When she was 6 years old, she was beginning to understand what her father meant when he urged her to learn English at school while she was young.

She said she remembers her father restricting her from speaking Arabic, their native language, in their home after having to retake kindergarten for not understanding English.

“I kept getting mixed up with Arabic. The English numbers looked like Arabic letters,” she said. “I was not supposed to speak any of the first languages I had learned. The problem was that my mother only knew Arabic.”

So, in order for Al-Masri to grasp the English language, she was forbidden to speak Arabic at home.

Science Technology Engineering and Mathematics (STEM) Grants and Metas Program Director Mayra Padilla said Al-Masri’s experiences help her relate to students who come from similar backgrounds of poverty and having to immigrate to a different country, leaving their homeland behind.

Dr. Padilla said previous deans have not been as insightful about a lot of information about Latinos and their backgrounds and struggles while at a community college. She said Al-Masri came to the college aware of the challenges these students face.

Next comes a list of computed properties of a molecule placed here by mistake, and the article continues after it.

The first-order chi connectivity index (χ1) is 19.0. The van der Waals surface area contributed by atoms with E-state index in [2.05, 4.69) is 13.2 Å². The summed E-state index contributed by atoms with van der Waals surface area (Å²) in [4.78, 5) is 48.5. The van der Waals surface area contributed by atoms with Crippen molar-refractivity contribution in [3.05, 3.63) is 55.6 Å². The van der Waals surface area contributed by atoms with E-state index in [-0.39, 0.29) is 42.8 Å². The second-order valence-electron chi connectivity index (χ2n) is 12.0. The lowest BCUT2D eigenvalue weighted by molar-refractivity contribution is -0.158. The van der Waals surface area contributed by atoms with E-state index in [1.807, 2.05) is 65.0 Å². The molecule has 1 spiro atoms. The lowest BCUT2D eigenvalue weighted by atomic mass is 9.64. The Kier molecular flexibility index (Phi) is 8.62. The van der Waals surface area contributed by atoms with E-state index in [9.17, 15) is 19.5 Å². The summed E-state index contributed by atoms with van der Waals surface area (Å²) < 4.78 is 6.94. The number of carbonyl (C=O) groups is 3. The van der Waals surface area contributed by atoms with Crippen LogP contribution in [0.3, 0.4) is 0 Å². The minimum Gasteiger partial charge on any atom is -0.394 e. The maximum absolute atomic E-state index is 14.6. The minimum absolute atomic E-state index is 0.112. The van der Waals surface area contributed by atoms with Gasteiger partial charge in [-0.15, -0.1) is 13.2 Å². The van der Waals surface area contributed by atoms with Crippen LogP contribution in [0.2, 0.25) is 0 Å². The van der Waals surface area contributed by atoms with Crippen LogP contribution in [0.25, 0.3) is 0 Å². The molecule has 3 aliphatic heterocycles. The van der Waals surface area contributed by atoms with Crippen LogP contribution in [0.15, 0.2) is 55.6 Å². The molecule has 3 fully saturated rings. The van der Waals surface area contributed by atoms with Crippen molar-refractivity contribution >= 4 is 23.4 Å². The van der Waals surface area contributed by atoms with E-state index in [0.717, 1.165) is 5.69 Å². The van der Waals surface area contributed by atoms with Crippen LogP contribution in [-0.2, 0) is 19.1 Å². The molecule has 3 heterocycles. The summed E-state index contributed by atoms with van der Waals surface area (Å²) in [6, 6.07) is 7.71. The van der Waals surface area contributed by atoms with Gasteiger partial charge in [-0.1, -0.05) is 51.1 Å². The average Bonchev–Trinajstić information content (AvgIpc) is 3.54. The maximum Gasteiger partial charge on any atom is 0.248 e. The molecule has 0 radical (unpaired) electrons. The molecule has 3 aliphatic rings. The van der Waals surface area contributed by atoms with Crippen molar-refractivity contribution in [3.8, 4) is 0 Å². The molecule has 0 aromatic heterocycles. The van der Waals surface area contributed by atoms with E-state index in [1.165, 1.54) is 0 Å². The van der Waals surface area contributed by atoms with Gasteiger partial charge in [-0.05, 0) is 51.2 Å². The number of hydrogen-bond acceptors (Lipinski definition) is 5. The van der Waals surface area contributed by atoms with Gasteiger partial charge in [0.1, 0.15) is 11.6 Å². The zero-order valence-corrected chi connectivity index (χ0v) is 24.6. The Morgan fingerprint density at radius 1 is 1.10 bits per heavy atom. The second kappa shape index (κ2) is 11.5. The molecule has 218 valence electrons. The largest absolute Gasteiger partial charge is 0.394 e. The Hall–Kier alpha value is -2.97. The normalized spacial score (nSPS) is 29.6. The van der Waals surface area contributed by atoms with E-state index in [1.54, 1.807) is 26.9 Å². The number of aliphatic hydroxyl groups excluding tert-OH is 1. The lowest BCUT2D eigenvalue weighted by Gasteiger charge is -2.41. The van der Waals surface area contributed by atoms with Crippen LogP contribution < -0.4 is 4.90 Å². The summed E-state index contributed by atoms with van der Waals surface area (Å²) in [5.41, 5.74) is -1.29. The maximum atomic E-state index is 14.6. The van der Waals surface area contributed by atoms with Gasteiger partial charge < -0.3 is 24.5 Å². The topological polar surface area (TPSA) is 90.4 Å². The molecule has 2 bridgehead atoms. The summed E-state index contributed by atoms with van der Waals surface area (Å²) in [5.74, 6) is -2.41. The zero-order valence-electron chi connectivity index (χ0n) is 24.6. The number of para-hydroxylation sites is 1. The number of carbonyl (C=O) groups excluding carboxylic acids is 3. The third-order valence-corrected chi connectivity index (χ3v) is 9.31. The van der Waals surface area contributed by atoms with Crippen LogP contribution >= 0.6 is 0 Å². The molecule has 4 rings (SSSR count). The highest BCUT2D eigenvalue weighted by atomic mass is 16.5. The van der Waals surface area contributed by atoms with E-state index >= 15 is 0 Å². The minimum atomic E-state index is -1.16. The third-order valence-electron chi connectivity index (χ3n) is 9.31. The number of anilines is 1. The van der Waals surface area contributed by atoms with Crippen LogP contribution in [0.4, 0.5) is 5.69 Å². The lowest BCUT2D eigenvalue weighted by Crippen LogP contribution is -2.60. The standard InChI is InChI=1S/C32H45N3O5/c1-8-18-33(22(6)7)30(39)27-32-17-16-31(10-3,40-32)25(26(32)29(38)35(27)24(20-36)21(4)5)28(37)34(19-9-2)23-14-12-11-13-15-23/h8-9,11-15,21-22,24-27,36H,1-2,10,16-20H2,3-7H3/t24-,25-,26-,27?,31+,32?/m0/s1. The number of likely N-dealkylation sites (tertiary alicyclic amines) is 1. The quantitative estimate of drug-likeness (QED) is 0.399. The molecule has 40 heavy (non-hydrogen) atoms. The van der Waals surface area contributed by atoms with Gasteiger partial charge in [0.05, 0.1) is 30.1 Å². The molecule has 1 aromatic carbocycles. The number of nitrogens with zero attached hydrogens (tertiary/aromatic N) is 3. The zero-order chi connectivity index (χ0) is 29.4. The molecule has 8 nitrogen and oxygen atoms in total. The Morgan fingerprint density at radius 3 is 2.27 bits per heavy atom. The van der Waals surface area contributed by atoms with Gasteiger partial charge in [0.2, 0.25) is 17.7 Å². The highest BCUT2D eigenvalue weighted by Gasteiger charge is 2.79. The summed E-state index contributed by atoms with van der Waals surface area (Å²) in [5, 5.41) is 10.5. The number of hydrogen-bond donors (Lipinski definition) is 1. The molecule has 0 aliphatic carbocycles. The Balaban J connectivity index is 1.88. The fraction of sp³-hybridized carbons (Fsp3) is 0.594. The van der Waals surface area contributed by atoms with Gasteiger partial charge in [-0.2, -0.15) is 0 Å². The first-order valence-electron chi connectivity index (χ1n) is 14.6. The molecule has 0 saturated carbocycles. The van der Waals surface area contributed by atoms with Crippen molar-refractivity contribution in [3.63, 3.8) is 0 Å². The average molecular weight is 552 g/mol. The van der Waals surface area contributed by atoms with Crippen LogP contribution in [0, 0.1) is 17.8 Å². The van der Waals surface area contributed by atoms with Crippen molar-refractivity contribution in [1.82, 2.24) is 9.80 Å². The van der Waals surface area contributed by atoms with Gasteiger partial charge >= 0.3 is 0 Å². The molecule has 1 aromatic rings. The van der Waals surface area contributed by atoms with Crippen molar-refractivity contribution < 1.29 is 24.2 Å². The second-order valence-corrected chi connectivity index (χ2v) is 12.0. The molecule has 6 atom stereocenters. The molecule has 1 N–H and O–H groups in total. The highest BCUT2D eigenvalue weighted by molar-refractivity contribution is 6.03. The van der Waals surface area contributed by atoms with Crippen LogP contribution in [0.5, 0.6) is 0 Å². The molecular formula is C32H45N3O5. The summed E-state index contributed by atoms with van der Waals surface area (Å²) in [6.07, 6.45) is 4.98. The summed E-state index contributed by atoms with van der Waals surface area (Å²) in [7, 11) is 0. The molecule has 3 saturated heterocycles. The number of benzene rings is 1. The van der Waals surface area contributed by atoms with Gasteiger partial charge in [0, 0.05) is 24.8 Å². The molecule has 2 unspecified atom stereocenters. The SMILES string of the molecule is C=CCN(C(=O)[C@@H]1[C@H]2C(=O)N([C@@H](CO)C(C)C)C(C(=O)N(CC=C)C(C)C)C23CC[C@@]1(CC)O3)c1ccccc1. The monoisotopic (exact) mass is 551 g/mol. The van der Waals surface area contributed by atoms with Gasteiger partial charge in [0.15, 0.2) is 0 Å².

Al-Masri said students don’t recognize that they have the opportunity to get an education. She said even she didn’t recognize that she was given the chance to receive a great education while an undergraduate student at UC Irvine.

She said students sometimes blame themselves for failing a class without considering factors that may limit their success, like their lives at home, relationships and transportation issues.

She said professors may not be teaching in ways that students feel comfortable learning.

First-hand experiences shape perspective

Al-Masri said her perception on education shifted when Liisa Malkki, her anthropology professor at UC Irvine while an undergraduate in 1992, inspired her to look at things differently.

Malkki’s research project was on Hutu exiles from Burundi and Rwanda taking refuge in Montreal and other parts of Canada after the genocide in the African Great Lakes region.

Al-Masri said she was interested in the various ways people become refugees.

As an associate professor for global studies at Marymount University in Rancho Palos Verdes, prior to taking a job in the California community college system, Al-Masri visited the United Nations in New York City with 18 students representing a nongovernmental organization at U.N. meetings on food, agriculture and world hunger.